One More

October 25, 2013

Painted Explosion



Photograph Copyright 2013 by G. W. German.

All Rights Reserved.


Breaching The Darkness (SM)

First, a leftover from last Spring,  Narcissus.

Fireglow Explosion (SM)

Euphorbia griffithii ‘Fireglow’ in bloom.

Euphorbia griffithii Fireglow in Autumn 2 (SM)

E. g. ‘Fireglow’ in Autumn #1.

Euphorbia griffithii Fireglow in Autumn (SM)

E. g. ‘Fireglow’ in Autumn #2.

Red Pellargonium (SM)

Common red geranium fall bloom.

Stargazer Solo (SM)

Lilium ‘Stargazer’ late Summer bloom.


Photographs Copyright 2013 by G. W. German.

All Rights Reserved.


June 19, 2013




I am always happy to find, bees, butterflies and frogs in my yard.

These days dependable denizens of the garden are disappearing fast because of things like heavy pesticide use and climate change.

What a sad world we will live in if they do disappear forever.

In the case of bees, we won’t just be sad but seriously deprived of the fruit and vegetables from food sources we heavily rely on.

I truly hope I never see the day when my small friends have vanished.


Photographs Copyright 2013 by G. W. German

All Rights Reserved



I may not appreciate the prospect of large Rhododendrons in my own small garden, but that doesn’t mean I don’t appreciate the beauty and splendor of their spring blossoms.

This past weekend I visited the Washington State Rhododendron Garden which, conveniently, is a very short drive from my house. The garden is immediately after the entrance to Fort Worden State Park. Right here in beautiful Port Townsend. Sunday was a “free day” for the state park system and, with my limited budget, I try to take advantage of such things as often as possible. As far as peak rhody bloom is concerned it would have been better to visit the garden in mid-May, but one does what one can. There is no free admittance to Fort Worden then.

I took almost a hundred photographs of about thirty different plants ranging in color from bright white to deep red, pale lavender and rich golds. It was an overcast day with a slight breeze that proved perfect for taking pictures of flowers.

If you ever get the chance to visit PT in Spring I highly recommend spending time at the State Rhododendron Garden.

Early Rhodie Dazzle

April 9, 2013

Pink PJM Rhododendron April '13


One of the most ubiquitous plants in Pacific Northwest gardens is the rhododendron. The native rhododendron is the Washington State flower.

As a fan of lengthy periods of bloom standard large-blossomed rhododendrons leave a lot to be desired by me. 50 weeks of green leaves and 2 weeks of spectacular bloom is almost too little finery for the work involved. But as a foundation shrub they make an outstanding dense evergreen backdrop for other plants such as Japanese maples that produce outstanding leaf color.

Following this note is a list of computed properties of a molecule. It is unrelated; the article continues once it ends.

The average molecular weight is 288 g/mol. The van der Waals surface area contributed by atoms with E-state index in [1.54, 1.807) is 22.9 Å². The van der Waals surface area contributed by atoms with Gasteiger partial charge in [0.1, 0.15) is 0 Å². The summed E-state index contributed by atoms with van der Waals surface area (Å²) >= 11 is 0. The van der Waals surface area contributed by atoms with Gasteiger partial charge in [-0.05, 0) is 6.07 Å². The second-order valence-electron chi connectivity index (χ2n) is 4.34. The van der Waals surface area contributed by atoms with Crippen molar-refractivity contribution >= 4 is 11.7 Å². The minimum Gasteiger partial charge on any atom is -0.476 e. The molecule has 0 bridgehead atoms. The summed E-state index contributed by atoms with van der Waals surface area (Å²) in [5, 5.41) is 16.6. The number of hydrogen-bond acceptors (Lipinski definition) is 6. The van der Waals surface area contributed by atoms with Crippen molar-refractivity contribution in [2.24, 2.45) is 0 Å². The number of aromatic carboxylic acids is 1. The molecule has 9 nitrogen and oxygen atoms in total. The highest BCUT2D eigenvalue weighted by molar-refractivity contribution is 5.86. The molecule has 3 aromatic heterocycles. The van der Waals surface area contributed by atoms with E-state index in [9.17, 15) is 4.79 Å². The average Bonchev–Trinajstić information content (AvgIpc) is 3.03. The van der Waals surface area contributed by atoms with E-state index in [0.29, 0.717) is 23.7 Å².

However, dwarf and species rhododendrons can offer more than just gorgeous flowers. With a little study you can find plants that have foliage that is every bit as exciting as their bloom. In autumn, some types produce leaf color so striking it is hard to believe they are related to the dull green behemoths that occupy so much space in the gardens of old houses and public parks. Still others have flowers that are scented like lilies and there are varieties that will bloom at Christmas, while some will color the yard on the 4th of July.

The rhododendron pictured above, a PJM hybrid, produces buds in March and is in its full magenta glory right now. But the thing that makes this plant an outstanding specimen is its bold after-bloom leaf color of deep mahogany. Later this summer it will provide a striking contrast to the watermelon and gold colored day lilies planted directly in front of it.

If you are interested in rhododendrons, please take the time to learn about lesser-used varieties, as well as their cousins the azaleas that can make valuable specimens for any gardener’s four or three season garden. Rhodies have much more to offer when you explore the large selection of smaller plants now available at nurseries and online.


Photograph copyright 2013 by G. W. German. All Rights Reserved.

April 9, 2013

Ah, winter has passed and spring is upon us. Which means flowers are making the natural world explode with color.

IMHO, there is nothing more enticing than the brilliant display of plant’s sexual organs.

Let’s hear it for colorful sex!

Black Primroses


No, these aren’t real black primroses. I adjusted the photo’s color with Photoshop.

But it’s only a matter of time before we’ll see real flowers with exotic colors that have never been available before.

In just the last few years Primula hybrids have been introduced with larger flowers and brighter colors. Anything is almost possible.


Photograph copyright 2013 by G. W. German. All Rights Reserved.

Autumn Ends

November 11, 2012












All Images Copyright 2012 by G. W. German

All Rights Reserved.